Would this statement also cover a transition from the nasty non-renewables to the nuclear age? It seems to me that the natural movement from lower to higher energy density fuels (energy density not being the same as EROEI of course) through time doesn't just stop at the wood to coal to oil boundary, but can continue right along to the next step of the fissionable. Hubbert's idea of 1956 of course.
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Re: The Energy Trap

Unread postby EnergyUnlimited » Thu 23 Dec 2021, 15:15:15

Pops wrote:The energy trap in a nutshell happens at the point oil production begins decline, prompting a massive effort to transition to renewables. The "trap" is that transitioning itself is a hugely energy-intensive endeavor that will create massive short-term fossil energy demand even as it tries to eliminate it long term. So not only will fossil energy be in shorter supply because of decline, but transitioning will reduce available supply even more——the price of fossils will rise even higher than it would have and spineless (bought) politicians will take the opportunity to demagogue the crisis and fight transition tooth and nail in the name of "cheap gasoline."

And yet Germany is closing its nuke plants right now, despite of current huge spikes of electricity prices, what is actually discussed here:
https://peakoil.com/publicpolicy/german ... experiment

There are 2 main possibilities:

1. Germans want to decommission these plants while they still have economic means to do it safely.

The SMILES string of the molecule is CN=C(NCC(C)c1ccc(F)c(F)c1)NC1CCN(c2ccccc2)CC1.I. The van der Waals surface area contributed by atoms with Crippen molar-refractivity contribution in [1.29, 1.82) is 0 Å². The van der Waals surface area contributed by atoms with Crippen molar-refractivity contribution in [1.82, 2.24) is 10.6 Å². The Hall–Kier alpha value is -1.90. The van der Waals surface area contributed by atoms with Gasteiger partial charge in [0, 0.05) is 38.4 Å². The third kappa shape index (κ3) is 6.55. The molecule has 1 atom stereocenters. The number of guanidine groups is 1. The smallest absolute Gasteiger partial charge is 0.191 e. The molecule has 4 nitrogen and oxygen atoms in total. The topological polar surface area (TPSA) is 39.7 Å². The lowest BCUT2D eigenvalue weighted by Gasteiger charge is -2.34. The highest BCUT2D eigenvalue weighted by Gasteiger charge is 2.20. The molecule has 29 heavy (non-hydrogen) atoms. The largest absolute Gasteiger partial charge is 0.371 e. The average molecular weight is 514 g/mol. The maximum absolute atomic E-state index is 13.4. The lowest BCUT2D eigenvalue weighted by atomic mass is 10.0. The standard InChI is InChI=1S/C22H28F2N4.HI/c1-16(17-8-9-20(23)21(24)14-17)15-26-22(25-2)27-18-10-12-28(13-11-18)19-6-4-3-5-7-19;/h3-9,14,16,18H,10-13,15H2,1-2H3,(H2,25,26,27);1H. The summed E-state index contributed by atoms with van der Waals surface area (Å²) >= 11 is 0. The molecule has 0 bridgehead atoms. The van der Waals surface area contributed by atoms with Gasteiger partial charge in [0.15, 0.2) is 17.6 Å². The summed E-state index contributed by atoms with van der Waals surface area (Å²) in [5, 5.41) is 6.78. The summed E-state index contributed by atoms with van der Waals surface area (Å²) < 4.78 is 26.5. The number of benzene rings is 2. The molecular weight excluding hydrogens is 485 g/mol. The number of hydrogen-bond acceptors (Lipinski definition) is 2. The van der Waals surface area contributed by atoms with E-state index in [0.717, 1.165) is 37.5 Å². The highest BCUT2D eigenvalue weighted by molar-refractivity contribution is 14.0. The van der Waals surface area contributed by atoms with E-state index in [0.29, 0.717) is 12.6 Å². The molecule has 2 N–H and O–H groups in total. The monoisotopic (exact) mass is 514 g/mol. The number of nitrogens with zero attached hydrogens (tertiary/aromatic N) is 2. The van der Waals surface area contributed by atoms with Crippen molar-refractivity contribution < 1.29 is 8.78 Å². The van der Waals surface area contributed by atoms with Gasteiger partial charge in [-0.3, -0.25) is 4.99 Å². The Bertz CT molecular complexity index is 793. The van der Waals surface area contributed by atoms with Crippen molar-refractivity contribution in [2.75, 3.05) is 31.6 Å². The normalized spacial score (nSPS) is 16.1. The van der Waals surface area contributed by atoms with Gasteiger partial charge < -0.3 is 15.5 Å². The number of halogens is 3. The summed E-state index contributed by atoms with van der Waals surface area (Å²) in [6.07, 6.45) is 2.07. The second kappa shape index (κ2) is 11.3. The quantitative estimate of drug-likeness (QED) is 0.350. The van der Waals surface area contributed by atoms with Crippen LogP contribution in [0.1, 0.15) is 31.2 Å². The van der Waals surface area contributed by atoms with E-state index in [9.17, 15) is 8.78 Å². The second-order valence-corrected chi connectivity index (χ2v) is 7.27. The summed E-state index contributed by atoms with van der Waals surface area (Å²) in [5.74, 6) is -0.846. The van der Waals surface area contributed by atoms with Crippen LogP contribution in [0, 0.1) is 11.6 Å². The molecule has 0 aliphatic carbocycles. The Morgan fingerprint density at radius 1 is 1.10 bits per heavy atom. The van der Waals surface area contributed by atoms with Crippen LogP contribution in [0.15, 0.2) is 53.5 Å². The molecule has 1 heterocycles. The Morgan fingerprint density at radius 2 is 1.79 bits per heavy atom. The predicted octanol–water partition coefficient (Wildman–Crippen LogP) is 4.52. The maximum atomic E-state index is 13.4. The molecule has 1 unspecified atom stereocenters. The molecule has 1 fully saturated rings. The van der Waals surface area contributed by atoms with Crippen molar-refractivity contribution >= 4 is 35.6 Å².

2. It is one of many facets of suicide of the West - one of many aspects of catastrophic financial, economic, social, military and industrial policies leading to apoptosis of the West as a whole.
And no - this is not a powerdown. It is suicide.
I am truly amused while observing it.
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Re: The Energy Trap

Unread postby Newfie » Thu 23 Dec 2021, 16:44:03

“Suicide of the West”? Has also crossed my mind.

Not for all but for some.

And yet there are many ways to commit suicide. 8O
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Re: The Energy Trap

Unread postby Pops » Thu 23 Dec 2021, 19:07:15

I don't know what is going on in Germany, they're shutting nukes down out of fear?
In the US we pretty well did the same.
Frankly I don't pay much attention to nukes because they are a moot point, I'd be surprised if they make a reappearance in my lifetime.
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Re: The Energy Trap

Unread postby AdamB » Fri 24 Dec 2021, 00:24:07

Pops wrote:I don't know what is going on in Germany, they're shutting nukes down out of fear?


It was a choice, and is still a popular one apparently.

When energy poverty is a choice, and planned poorly, and the folks who thought it was a good idea are faced with the consequences of that choice, it strikes me as a preview for the First World, as they try (or at least claim to try) to solve the same puzzle. Without all losing their jobs, the single most important thing to politicians.
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Re: The Energy Trap

Unread postby EnergyUnlimited » Fri 24 Dec 2021, 10:10:37

AdamB wrote:
Pops wrote:I don't know what is going on in Germany, they're shutting nukes down out of fear?


It was a choice, and is still a popular one apparently.

To a degree it was fear as this motion have gained momentum as a result of events in Fukushima.

When energy poverty is a choice, and planned poorly, and the folks who thought it was a good idea are faced with the consequences of that choice, it strikes me as a preview for the First World, as they try (or at least claim to try) to solve the same puzzle. Without all losing their jobs, the single most important thing to politicians.